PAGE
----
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This story was published in Radio Recall, the journal of the Metropolitan Washington Old-Time Radio Club, published six times per year.

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(From Radio Recall, August 2003, compiled from West Coast media)

Tyler McVey, a handsome, silver-haired actor whose 60-year career spanned all performance venues -- network radio, television, motion pictures and the stage -- died in Rancho Mirage, CA on July 4th. McVey died at home after a long battle with lymphocitic leukemia, said his wife, Esther. He was 91 years old.

In addition to acting, McVey was busy in union work. He joined the American Federation of Radio Artists in 1938 and remained with the organization when it became the American Federation of Television and Radio Artists (AFTRA) He was president of the Los Angeles local for five years before he became president of the national organization, and he served on its board of directors for more than 30 years.

McVey was born on Valentine's Day, 1912, in Bay City, Mich. His mother died when he was a baby, and he was raised his grandparents and an aunt and uncle. As a boy, he haunted theaters, starred in shows at Bay City High School and in junior college. He dreamed of being discovered by a Broadway talent scout whose car might break down in Bay City.

In 1937, McVey and his bride, Lorraine Budge, Miss Michigan in the Miss America contest, came to Los Angeles. Ostensibly, it was a wedding trip, but it was really a commitment to Tyler's life as an actor. His and Lorraine's daughter, Andrea, was born about this time.

He ended up joining a group of more than 100 free-lance radio actors whose voices were heard on a variety of programs originating from Hollywood from the 1930s to about 1960. A longtime member of Pacific Pioneer Broadcasters, he estimated he was on more than 1,000 broadcasts. Some of his shows were "The Jack Benny Program," "Fibber McGee & Molly," "The Red Skelton Show," "Dr. Christian," "Red Ryder," "Glamour Manor" and "The Great Gildersleeve."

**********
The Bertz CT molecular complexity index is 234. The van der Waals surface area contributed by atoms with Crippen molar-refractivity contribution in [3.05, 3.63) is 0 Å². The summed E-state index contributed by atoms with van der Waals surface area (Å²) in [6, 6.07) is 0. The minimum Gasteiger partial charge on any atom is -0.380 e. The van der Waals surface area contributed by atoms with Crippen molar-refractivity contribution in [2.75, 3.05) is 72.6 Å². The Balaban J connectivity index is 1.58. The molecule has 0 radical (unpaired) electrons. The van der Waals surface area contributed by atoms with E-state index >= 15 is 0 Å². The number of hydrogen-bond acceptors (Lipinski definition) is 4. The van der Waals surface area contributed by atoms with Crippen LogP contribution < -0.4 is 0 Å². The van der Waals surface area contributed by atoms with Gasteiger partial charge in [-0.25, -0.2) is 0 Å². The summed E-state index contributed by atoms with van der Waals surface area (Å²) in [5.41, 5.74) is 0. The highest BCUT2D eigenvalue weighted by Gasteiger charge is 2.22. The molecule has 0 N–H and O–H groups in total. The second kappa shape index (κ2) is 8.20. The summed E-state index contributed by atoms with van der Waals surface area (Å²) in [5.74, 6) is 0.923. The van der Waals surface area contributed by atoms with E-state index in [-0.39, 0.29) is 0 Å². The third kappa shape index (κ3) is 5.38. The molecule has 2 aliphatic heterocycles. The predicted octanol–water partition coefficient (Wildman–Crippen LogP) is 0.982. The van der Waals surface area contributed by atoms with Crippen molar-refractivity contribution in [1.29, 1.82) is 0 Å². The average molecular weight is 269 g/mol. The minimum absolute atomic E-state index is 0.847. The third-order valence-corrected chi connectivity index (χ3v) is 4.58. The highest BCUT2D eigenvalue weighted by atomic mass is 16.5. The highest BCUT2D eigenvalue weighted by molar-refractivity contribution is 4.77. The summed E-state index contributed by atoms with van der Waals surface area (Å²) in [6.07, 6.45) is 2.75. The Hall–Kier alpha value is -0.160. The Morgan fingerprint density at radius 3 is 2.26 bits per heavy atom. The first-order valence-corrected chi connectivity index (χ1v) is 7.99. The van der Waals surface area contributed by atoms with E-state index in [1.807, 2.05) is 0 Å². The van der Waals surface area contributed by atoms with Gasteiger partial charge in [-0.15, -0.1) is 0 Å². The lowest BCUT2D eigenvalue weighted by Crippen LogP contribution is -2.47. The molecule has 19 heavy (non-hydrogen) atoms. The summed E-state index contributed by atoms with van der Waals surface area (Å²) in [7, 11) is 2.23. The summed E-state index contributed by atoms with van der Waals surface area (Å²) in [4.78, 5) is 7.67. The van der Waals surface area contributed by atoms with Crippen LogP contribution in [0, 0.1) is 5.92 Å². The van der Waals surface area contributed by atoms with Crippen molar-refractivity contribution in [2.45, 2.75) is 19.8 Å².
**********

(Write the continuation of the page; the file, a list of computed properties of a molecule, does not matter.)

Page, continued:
In the 1950s, network radio was losing its fight with television and many actors looked for work on the silver screen. "Those were rough years for all of us," McVey recalled years ago, "Movie producers didn't believe radio people could act, until guys like Frank Lovejoy showed them."

McVey was able to nab character parts in major films. Among them were, "The Day the Earth Stood Still," "Seven Days in May," "Man's Favorite Sport," "The Caine Mutiny" and "Hello, Dolly."

McVey married his second wife, Rita, in 1950 and they became the parents of Jessica and Theresa. In the mid-1960s, the McVeys moved to the Ventura Keys. By then he'd been in about 300 episodes of various TV shows, including "I Love Lucy," "Dragnet," "Gunsmoke," "Wyatt Earp," "Maverick" "Ironsides," "My Three Sons" and "Hazel."

On stage, he played in "Bell, Book and Candle" with Lurene Tuttle, "Plaza Suite" with Gale Storm and, in Texas, he played in "What Did We Do Wrong." That one was with Esther Geddes, who thought he was such a wonderful husband on stage, she'd check it out in real life. They married in 1971 and she survives him.

All his life, McVey enjoyed sailing, reading nonfiction and socializing with his friends. In later years, he pleased many audiences re-creating radio shows, many with his wife, at OTR conventions in Newark, Cincinnati, and Seattle.

Tyler McVey was also survived by his daughters Andrea Burditt, Jessica McVey and Theresa Simmons; six stepdaughters, 10 grandchildren and many friends. By his request, his ashes were be scattered at sea, his widow said.